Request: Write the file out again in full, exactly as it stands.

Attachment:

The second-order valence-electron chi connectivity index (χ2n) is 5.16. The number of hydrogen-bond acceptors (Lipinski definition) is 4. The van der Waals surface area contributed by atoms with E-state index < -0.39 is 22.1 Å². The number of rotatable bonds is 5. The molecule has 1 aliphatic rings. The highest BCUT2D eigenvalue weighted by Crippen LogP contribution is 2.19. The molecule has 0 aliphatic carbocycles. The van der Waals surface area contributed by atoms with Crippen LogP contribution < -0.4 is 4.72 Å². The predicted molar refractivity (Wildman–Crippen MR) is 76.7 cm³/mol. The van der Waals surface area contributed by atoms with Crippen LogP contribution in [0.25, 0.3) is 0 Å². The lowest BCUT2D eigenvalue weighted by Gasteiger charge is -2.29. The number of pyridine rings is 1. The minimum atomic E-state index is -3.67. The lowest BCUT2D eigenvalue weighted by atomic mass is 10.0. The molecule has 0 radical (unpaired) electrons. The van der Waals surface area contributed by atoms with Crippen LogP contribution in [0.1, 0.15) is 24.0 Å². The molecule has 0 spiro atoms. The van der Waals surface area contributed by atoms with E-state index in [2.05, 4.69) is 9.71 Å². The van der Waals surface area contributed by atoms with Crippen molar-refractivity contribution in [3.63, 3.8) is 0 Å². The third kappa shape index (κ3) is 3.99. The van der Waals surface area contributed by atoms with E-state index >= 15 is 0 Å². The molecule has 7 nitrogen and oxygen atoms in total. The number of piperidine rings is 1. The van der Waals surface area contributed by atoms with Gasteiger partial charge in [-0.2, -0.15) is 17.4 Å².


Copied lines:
The second-order valence-electron chi connectivity index (χ2n) is 5.16. The number of hydrogen-bond acceptors (Lipinski definition) is 4. The van der Waals surface area contributed by atoms with E-state index < -0.39 is 22.1 Å². The number of rotatable bonds is 5. The molecule has 1 aliphatic rings. The highest BCUT2D eigenvalue weighted by Crippen LogP contribution is 2.19. The molecule has 0 aliphatic carbocycles. The van der Waals surface area contributed by atoms with Crippen LogP contribution < -0.4 is 4.72 Å². The predicted molar refractivity (Wildman–Crippen MR) is 76.7 cm³/mol. The van der Waals surface area contributed by atoms with Crippen LogP contribution in [0.25, 0.3) is 0 Å². The lowest BCUT2D eigenvalue weighted by Gasteiger charge is -2.29. The number of pyridine rings is 1. The minimum atomic E-state index is -3.67. The lowest BCUT2D eigenvalue weighted by atomic mass is 10.0. The molecule has 0 radical (unpaired) electrons. The van der Waals surface area contributed by atoms with Crippen LogP contribution in [0.1, 0.15) is 24.0 Å². The molecule has 0 spiro atoms. The van der Waals surface area contributed by atoms with E-state index in [2.05, 4.69) is 9.71 Å². The van der Waals surface area contributed by atoms with Crippen molar-refractivity contribution in [3.63, 3.8) is 0 Å². The third kappa shape index (κ3) is 3.99. The van der Waals surface area contributed by atoms with E-state index >= 15 is 0 Å². The molecule has 7 nitrogen and oxygen atoms in total. The number of piperidine rings is 1. The van der Waals surface area contributed by atoms with Gasteiger partial charge in [-0.2, -0.15) is 17.4 Å².